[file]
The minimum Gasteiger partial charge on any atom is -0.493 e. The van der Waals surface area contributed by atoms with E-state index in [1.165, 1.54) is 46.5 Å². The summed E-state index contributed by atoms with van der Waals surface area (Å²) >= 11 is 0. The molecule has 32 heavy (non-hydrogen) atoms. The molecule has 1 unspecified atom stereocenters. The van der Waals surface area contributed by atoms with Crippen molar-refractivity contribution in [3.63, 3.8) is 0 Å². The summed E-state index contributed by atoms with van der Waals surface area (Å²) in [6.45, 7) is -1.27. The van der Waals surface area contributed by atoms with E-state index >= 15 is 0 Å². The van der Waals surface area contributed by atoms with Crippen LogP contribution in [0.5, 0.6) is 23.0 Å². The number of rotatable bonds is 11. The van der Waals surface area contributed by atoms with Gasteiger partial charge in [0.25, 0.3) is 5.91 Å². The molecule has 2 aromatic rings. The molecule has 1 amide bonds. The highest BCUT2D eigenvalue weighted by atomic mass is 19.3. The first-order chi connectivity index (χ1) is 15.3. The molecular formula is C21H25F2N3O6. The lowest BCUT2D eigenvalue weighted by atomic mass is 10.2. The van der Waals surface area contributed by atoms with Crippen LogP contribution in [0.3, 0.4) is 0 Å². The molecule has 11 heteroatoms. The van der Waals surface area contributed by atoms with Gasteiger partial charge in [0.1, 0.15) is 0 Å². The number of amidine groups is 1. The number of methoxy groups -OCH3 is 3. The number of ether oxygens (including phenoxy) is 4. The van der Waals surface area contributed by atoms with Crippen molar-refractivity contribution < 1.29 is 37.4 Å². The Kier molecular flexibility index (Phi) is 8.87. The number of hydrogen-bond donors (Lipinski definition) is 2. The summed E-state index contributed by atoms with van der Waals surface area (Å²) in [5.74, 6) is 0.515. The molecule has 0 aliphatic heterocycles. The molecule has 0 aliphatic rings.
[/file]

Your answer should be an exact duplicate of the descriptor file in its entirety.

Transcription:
The minimum Gasteiger partial charge on any atom is -0.493 e. The van der Waals surface area contributed by atoms with E-state index in [1.165, 1.54) is 46.5 Å². The summed E-state index contributed by atoms with van der Waals surface area (Å²) >= 11 is 0. The molecule has 32 heavy (non-hydrogen) atoms. The molecule has 1 unspecified atom stereocenters. The van der Waals surface area contributed by atoms with Crippen molar-refractivity contribution in [3.63, 3.8) is 0 Å². The summed E-state index contributed by atoms with van der Waals surface area (Å²) in [6.45, 7) is -1.27. The van der Waals surface area contributed by atoms with E-state index >= 15 is 0 Å². The van der Waals surface area contributed by atoms with Crippen LogP contribution in [0.5, 0.6) is 23.0 Å². The number of rotatable bonds is 11. The van der Waals surface area contributed by atoms with Gasteiger partial charge in [0.25, 0.3) is 5.91 Å². The molecule has 2 aromatic rings. The molecule has 1 amide bonds. The highest BCUT2D eigenvalue weighted by atomic mass is 19.3. The first-order chi connectivity index (χ1) is 15.3. The molecular formula is C21H25F2N3O6. The lowest BCUT2D eigenvalue weighted by atomic mass is 10.2. The van der Waals surface area contributed by atoms with Crippen LogP contribution in [0.3, 0.4) is 0 Å². The molecule has 11 heteroatoms. The van der Waals surface area contributed by atoms with Gasteiger partial charge in [0.1, 0.15) is 0 Å². The number of amidine groups is 1. The number of methoxy groups -OCH3 is 3. The number of ether oxygens (including phenoxy) is 4. The van der Waals surface area contributed by atoms with Crippen molar-refractivity contribution < 1.29 is 37.4 Å². The Kier molecular flexibility index (Phi) is 8.87. The number of hydrogen-bond donors (Lipinski definition) is 2. The summed E-state index contributed by atoms with van der Waals surface area (Å²) in [5.74, 6) is 0.515. The molecule has 0 aliphatic heterocycles. The molecule has 0 aliphatic rings.